ST. ANDREWS, NL – It’s another crisp and clear autumn afternoon in the Codroy Valley and, as usual – when she’s not cutting hair – Bernadine Ryan is puttering around in her garden.
Today she’s filling one compost bin with some freshly raked leaves and emptying another into a wheelbarrow.
“One is for flowers and one is for everything,” said Ryan, who tends the flower garden while her husband David grows about a quarter acre of various vegetables. She has a third on rotation as well, for use as needed.
“This one here I emptied this morning for my flower pots and my flower garden.”
After a decade and a half, Ryan has picked up a lot of tips and tricks about recycling and reducing her environmental footprint.
She only puts out one bag of garbage a month from her household, and one a year from her side businesses cutting hair. Ryan says she does a lot of reading and used to watch a gardening show to educate herself.
“I’ve been composting hair for 15 years,” says Ryan, who has been cutting it for at least 40. “Hair is really high in protein.”
For the Ryans, composting isn’t just about environmental impact, but a total necessity.
“I find even the leaves are more vibrant,” she says about the difference composting makes.
She also used a wood chipper to make her own mulch until David asked her not to use it anymore over worries she might injure herself.
“He said it was too dangerous.”
A tree that got blown over went into the chipper, except for the huge logs that wouldn’t fit. She burned those in the fire pit and then used the ashes to scatter around her gardens, particularly the hostas. Ashes, eggshells and salt are the best slug repellents, Ryan advises.
Most cardboard and paper go into the fire pit in the summer.
While she does the bulk of the composting work, Ryan sometimes finds herself running unexpectedly short. She once opened a ready compost bin and found it completely empty – David had used the entire lot in his vegetable garden.
“We grow turnip, carrots, potatoes, beets, peas, beans, Swiss chard, rape, and spinach. This year we had zucchini, cucumber and I grow my own tomatoes.”
She had a bumper crop of those.
“I don’t know what I’m going to do with all my tomatoes.”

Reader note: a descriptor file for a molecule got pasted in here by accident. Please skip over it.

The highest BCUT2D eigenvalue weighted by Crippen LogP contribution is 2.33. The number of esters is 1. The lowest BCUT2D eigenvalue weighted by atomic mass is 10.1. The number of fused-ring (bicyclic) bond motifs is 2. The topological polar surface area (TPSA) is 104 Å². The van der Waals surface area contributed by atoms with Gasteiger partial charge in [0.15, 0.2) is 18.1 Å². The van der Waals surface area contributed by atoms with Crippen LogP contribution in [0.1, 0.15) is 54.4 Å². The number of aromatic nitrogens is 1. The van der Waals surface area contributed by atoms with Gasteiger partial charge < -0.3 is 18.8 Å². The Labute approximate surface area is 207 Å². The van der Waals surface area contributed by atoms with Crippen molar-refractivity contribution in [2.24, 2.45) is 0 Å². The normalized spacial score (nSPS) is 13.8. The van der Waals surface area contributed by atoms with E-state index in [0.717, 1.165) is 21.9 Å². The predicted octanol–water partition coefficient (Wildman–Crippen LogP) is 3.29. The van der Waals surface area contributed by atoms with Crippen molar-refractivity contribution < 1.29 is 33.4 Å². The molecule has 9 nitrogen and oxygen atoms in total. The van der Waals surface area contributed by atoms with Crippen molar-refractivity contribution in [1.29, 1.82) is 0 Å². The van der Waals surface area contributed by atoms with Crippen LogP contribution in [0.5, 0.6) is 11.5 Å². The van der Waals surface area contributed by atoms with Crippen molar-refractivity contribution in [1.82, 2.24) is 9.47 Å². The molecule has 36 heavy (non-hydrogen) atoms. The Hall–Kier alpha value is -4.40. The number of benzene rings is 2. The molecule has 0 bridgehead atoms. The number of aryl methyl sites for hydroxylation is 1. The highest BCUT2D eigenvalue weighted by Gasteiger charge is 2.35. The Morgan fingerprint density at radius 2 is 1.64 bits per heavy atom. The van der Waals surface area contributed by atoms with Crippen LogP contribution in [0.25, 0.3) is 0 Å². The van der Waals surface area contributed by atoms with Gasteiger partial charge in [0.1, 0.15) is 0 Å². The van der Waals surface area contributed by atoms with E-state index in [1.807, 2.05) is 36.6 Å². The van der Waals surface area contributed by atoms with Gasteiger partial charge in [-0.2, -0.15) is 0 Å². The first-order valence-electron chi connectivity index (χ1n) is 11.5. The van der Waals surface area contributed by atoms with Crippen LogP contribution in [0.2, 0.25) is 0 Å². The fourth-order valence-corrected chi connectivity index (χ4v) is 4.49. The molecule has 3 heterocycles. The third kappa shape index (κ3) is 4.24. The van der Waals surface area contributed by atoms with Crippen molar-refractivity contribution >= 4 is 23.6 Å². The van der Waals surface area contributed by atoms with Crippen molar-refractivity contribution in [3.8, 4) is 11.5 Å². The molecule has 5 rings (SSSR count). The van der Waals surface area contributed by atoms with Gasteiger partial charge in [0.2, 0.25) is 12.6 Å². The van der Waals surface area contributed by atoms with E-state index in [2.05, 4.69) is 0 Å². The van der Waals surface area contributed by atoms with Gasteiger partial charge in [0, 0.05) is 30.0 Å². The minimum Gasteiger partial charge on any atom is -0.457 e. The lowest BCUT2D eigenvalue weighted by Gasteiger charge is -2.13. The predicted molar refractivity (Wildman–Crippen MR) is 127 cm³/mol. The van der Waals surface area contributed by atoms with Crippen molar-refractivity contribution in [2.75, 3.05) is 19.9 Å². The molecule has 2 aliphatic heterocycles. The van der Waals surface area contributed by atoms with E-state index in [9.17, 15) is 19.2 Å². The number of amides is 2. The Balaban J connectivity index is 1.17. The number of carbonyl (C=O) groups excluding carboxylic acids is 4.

Ryan also does her own bottling and makes jams.
“If I buy a chicken every blue moon or a ham that’s about all I buy. We have our own meats. David raises his own pigs.”
They also use moose instead of hamburger – Ryan figures she hasn’t bought hamburger meat in close to four decades. The most she spends on groceries a month is about $100, and she buys as much as she can, like eggs, from other producers in the valley. She only wishes there were more producers with a bigger variety to buy from.
“Groceries aren’t cheap.”
She doesn’t just focus on organics either. There’s not much Ryan doesn’t try to reuse or recycle.
“You know the Styrofoam that comes in boxes? You can chop that up and use that in your flowerpots.”
She once bought a bunch of ceramic tiles and smashed them up to make a mosaic for her basement floor. It’s strikingly original and, like most of what Ryan does in her spare time, a lot of hard work. Currently she’s renovating her kitchen, painting cupboards and switching out all of the hardware.
Ryan doesn’t expect much to change in her household when the new waste management recycling system comes online next summer. She’s been well ahead of the curve for a while now.
“I compost, I recycle, and I reuse.”
She thinks people just need to be properly educated and that if bigger cities can adapt, so can Newfoundland. Bernadine says landfills are just rodent catchers, and that folks can easily do better.
“I go alongside the road and there’s people around here – there’s only one in the family – there’s more garbage in their curb for one week than what we put out for the summer.”